Mandy White (mandylovestoread)

    Oh wow.. I have a new favourite CJ Tudor book.! The Burning Girls is a creepy page turner and I couldn’t get enough of it. Once I started reading it I found it hard to stop thinking about it. If you love her books you are in for a treat with her new one, trust me. Reverend Jack Brooks and her daughter Flo have moved to Chapel Croft from Nottingham for a fresh start. But things are not always what they seem in this close knit village. The locals aren’t exactly welcoming and the town is proud of th Oh wow.. I have a new favourite CJ Tudor book.! The Burning Girls is a creepy page turner and I couldn’t get enough of it. Once I started reading it I found it hard to stop thinking about it. If you love her books you are in for a treat with her new one, trust me. Reverend Jack Brooks and her daughter Flo have moved to Chapel Croft from Nottingham for a fresh start. But things are not always what they seem in this close knit village. The locals aren’t exactly welcoming and the town is proud of their history and past. For a small town they have seen a lot of death, with the last vicar killing himself. 30 years ago 2 small girls disappeared. And 500 years ago a ritual, religious killing of 8 martyrs. The town is keen to keep their secrets, but Jack cannot let it go. This is a story full of surprises and twists. It is so beautifully written, it felt like I was there in Chapel Croft....which creeped me out. It was so eerie it really did scare me, signs of a fantastic book. Thanks so much to Penguin Books Australia for sending this book my way. All the stars, add this to your TBR now.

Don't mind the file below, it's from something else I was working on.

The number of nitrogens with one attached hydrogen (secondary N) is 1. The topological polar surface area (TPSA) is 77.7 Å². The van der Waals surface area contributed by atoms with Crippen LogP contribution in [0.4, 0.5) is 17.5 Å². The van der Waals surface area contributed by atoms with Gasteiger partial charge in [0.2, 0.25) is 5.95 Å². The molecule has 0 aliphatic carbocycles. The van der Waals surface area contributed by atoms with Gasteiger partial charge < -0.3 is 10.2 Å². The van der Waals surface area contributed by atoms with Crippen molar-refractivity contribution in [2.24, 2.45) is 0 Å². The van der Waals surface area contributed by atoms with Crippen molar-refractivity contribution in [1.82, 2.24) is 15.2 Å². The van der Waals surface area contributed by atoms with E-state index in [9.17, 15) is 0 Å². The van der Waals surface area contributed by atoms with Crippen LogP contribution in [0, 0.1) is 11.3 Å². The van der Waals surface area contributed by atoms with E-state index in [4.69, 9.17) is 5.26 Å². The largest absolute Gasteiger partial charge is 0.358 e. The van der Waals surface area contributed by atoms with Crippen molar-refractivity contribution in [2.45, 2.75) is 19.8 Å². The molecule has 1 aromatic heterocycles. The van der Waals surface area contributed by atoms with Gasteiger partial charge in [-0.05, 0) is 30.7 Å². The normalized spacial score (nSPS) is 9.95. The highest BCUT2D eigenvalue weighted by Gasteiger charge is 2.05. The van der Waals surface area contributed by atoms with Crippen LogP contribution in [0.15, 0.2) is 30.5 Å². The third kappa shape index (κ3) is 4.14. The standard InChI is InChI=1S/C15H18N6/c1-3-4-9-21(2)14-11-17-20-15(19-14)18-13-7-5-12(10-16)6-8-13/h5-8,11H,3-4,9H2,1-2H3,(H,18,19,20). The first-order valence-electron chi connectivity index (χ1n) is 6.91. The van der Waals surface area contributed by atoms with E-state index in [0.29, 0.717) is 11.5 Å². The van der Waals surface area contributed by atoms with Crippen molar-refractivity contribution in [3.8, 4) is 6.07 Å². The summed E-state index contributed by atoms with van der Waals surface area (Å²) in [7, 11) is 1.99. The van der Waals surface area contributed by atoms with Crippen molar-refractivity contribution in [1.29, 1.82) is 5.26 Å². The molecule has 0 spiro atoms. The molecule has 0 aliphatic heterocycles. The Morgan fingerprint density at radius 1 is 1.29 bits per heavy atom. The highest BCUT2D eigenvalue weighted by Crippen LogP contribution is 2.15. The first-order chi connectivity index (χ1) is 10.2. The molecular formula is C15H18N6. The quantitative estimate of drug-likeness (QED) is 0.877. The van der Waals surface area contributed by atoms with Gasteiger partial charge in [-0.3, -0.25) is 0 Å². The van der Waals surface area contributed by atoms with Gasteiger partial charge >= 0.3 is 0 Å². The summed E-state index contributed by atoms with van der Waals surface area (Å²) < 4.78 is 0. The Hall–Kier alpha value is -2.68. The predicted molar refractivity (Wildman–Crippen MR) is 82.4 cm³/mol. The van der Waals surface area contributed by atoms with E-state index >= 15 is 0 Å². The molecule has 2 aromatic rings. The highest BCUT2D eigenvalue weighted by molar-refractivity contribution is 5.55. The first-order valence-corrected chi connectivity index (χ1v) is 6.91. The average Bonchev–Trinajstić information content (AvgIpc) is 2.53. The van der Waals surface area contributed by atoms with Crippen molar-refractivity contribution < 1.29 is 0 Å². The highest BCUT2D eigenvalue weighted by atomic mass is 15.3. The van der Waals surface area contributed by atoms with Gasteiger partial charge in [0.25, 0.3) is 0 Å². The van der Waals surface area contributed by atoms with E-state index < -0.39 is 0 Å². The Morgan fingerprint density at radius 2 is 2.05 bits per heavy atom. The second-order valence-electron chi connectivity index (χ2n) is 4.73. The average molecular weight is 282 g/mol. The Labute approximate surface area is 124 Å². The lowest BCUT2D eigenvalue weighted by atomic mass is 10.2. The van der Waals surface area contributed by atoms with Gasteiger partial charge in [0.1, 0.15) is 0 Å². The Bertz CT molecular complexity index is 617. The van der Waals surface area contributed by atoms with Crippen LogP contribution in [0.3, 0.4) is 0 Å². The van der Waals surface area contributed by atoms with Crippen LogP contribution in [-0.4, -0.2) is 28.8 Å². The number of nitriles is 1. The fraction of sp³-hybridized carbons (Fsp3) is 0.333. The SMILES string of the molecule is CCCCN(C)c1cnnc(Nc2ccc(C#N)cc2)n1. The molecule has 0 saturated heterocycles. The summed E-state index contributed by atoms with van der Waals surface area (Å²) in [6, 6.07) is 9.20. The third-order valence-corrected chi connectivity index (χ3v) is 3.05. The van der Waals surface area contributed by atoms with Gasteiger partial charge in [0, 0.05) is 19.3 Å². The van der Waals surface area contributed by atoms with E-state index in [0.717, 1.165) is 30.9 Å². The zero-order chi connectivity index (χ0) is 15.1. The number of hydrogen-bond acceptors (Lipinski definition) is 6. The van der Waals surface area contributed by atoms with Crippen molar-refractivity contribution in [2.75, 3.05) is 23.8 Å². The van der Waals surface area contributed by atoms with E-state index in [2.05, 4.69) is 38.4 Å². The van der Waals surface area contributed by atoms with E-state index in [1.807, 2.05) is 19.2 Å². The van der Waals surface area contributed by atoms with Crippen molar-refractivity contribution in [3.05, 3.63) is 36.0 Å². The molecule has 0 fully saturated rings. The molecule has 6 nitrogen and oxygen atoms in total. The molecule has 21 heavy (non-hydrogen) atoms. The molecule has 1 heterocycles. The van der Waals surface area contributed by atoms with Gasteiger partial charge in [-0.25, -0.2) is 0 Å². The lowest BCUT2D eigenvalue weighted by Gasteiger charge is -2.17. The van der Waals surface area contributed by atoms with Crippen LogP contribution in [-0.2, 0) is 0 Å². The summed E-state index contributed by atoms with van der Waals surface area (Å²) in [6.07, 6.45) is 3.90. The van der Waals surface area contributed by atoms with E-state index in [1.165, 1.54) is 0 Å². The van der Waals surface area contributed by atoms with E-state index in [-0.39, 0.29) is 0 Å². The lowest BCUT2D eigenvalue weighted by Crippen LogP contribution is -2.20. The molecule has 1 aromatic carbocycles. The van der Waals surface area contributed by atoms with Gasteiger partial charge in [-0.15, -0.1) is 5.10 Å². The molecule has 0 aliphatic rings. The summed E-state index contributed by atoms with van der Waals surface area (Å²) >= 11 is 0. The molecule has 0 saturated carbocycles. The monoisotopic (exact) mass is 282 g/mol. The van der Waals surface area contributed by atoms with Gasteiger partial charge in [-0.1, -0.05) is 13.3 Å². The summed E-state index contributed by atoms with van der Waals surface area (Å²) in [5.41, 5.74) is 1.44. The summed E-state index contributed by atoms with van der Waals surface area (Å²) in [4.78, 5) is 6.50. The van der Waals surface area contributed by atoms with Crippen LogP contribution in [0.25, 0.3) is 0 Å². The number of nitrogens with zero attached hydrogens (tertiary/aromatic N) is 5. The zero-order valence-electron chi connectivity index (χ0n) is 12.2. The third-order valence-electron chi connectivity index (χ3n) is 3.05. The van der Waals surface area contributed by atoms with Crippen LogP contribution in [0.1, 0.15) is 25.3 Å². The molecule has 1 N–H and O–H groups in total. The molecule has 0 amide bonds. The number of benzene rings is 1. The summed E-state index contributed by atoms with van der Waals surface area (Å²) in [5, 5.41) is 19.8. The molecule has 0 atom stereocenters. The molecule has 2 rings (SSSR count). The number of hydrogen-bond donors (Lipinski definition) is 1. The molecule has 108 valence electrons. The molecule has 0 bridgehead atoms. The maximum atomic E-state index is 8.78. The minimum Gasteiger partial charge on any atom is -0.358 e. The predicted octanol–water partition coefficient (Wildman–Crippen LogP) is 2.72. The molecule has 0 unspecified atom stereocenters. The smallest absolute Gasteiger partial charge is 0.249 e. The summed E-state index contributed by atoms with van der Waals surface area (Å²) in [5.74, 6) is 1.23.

27. 4 out of 5

    Nadia